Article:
Work on the second edition of the Guide to Social Media Analysis has kept me busy in the office lately. I really enjoy the conversations with people all over the world, but I do need to get out more. Next month, I get to escape the office to speak at two very different events: Executing Social Media and Blog Carolinas. I hope to meet some of you there.
Executing Social Media
On 21–22 May, meet me in Los Angeles for Executing Social Media. This one comes well recommended from last year, and I'm excited to be part of it this year. The speaker list includes a healthy selection of people on my "need to meet" list, and the client-side stories are a break from the usual suspects. The only problem is that the few times the conference splits into smaller groups, I want to go with all of them.
For my part, I get to lead a roundtable discussion on organizational issues, and I join Jake McKee and Michael Terpin in Ways to Ease the Social Media Comfort Zone—For You and Your Bosses. If you've been reading here long, you won't be surprised by my theme: Lead with Information. We'll set the big visions and sweetened beverage aside and focus on developing fact-based arguments for creating a social media strategy before you have a budget.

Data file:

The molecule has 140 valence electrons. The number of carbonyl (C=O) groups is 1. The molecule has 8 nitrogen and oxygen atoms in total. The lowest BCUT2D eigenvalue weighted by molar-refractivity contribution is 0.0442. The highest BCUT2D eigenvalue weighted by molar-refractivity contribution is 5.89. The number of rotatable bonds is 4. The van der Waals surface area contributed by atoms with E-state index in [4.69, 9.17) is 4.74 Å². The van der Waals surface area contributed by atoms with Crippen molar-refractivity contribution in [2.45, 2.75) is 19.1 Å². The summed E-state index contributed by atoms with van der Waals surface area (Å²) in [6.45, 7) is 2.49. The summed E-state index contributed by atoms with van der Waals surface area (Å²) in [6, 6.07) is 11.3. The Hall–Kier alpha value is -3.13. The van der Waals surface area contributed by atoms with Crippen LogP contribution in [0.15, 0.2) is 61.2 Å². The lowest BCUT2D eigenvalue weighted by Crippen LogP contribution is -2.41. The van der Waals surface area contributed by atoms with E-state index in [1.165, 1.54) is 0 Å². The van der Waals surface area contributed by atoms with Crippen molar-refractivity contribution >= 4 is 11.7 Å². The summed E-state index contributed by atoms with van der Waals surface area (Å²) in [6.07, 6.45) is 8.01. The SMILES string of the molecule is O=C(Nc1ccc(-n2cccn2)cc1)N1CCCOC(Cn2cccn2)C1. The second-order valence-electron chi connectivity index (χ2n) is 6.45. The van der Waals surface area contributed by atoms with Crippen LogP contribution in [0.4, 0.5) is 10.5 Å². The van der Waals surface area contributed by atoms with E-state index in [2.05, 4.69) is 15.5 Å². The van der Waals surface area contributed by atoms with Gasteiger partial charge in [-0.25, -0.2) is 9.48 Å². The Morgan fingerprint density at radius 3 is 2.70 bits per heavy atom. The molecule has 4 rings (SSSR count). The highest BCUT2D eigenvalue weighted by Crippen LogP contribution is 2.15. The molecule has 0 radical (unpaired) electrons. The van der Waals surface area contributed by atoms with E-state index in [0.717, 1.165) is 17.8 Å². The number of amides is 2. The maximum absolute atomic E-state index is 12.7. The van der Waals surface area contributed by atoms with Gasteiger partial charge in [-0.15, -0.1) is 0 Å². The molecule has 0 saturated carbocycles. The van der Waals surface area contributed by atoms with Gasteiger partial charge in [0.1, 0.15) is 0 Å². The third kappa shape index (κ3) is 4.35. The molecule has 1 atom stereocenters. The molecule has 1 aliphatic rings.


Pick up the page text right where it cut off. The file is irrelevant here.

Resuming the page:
You can save $300 by using the discount code la08ng when you register. Hope to see you there.
If you've heard of Josh Hallett's BlogOrlando or any of the other BlogCity conferences it inspired, you understand what we're doing with Blog Carolinas, 9 May in Research Triangle Park, NC (near Raleigh). The free conference will focus on the intersection of social media and business, with the intent of providing a constructive learning opportunity for business types who want to figure out how social media is relevant to them.
Part of the fun of the regional event is seeing local experts. Andy Beal, Jim Tobin and Rob Humphrey will be there. I'm scheduled to lead a session on monitoring and measurement. I've posted an outline, but it's an unconference. Anything can happen.
Blog Carolinas started as the marketing track that wasn't at BarCampRDU last summer. After I started planning and set up a Facebook group, Lee White took over when the project started to consume more time than I could spare. I'm happy to say that he's made the event real, and I can't wait to be there.
Blog Carolinas is free, but attendance is limited. Register now if you want to join us.